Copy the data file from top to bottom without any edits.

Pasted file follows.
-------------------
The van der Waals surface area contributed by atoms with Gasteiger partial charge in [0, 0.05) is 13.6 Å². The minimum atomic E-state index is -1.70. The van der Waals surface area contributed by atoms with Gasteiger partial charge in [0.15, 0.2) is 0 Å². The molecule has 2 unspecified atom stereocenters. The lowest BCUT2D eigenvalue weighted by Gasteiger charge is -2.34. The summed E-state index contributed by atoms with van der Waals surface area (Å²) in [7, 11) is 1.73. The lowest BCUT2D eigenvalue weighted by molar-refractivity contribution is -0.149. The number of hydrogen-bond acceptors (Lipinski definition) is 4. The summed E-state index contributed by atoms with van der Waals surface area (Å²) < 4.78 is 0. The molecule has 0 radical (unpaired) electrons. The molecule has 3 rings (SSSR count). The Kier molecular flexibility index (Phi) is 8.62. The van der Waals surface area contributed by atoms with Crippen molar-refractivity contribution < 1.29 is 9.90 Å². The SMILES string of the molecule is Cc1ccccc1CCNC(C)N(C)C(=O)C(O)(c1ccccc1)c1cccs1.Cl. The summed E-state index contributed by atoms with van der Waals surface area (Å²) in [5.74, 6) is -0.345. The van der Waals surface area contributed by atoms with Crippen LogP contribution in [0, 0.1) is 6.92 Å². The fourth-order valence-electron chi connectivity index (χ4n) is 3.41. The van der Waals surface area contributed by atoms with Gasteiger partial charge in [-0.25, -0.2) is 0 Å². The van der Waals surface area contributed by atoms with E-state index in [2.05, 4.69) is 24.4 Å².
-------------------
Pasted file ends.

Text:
The van der Waals surface area contributed by atoms with Gasteiger partial charge in [0, 0.05) is 13.6 Å². The minimum atomic E-state index is -1.70. The van der Waals surface area contributed by atoms with Gasteiger partial charge in [0.15, 0.2) is 0 Å². The molecule has 2 unspecified atom stereocenters. The lowest BCUT2D eigenvalue weighted by Gasteiger charge is -2.34. The summed E-state index contributed by atoms with van der Waals surface area (Å²) in [7, 11) is 1.73. The lowest BCUT2D eigenvalue weighted by molar-refractivity contribution is -0.149. The number of hydrogen-bond acceptors (Lipinski definition) is 4. The summed E-state index contributed by atoms with van der Waals surface area (Å²) < 4.78 is 0. The molecule has 0 radical (unpaired) electrons. The molecule has 3 rings (SSSR count). The Kier molecular flexibility index (Phi) is 8.62. The van der Waals surface area contributed by atoms with Crippen molar-refractivity contribution < 1.29 is 9.90 Å². The SMILES string of the molecule is Cc1ccccc1CCNC(C)N(C)C(=O)C(O)(c1ccccc1)c1cccs1.Cl. The summed E-state index contributed by atoms with van der Waals surface area (Å²) in [5.74, 6) is -0.345. The van der Waals surface area contributed by atoms with Crippen LogP contribution in [0, 0.1) is 6.92 Å². The fourth-order valence-electron chi connectivity index (χ4n) is 3.41. The van der Waals surface area contributed by atoms with Gasteiger partial charge in [-0.25, -0.2) is 0 Å². The van der Waals surface area contributed by atoms with E-state index in [2.05, 4.69) is 24.4 Å².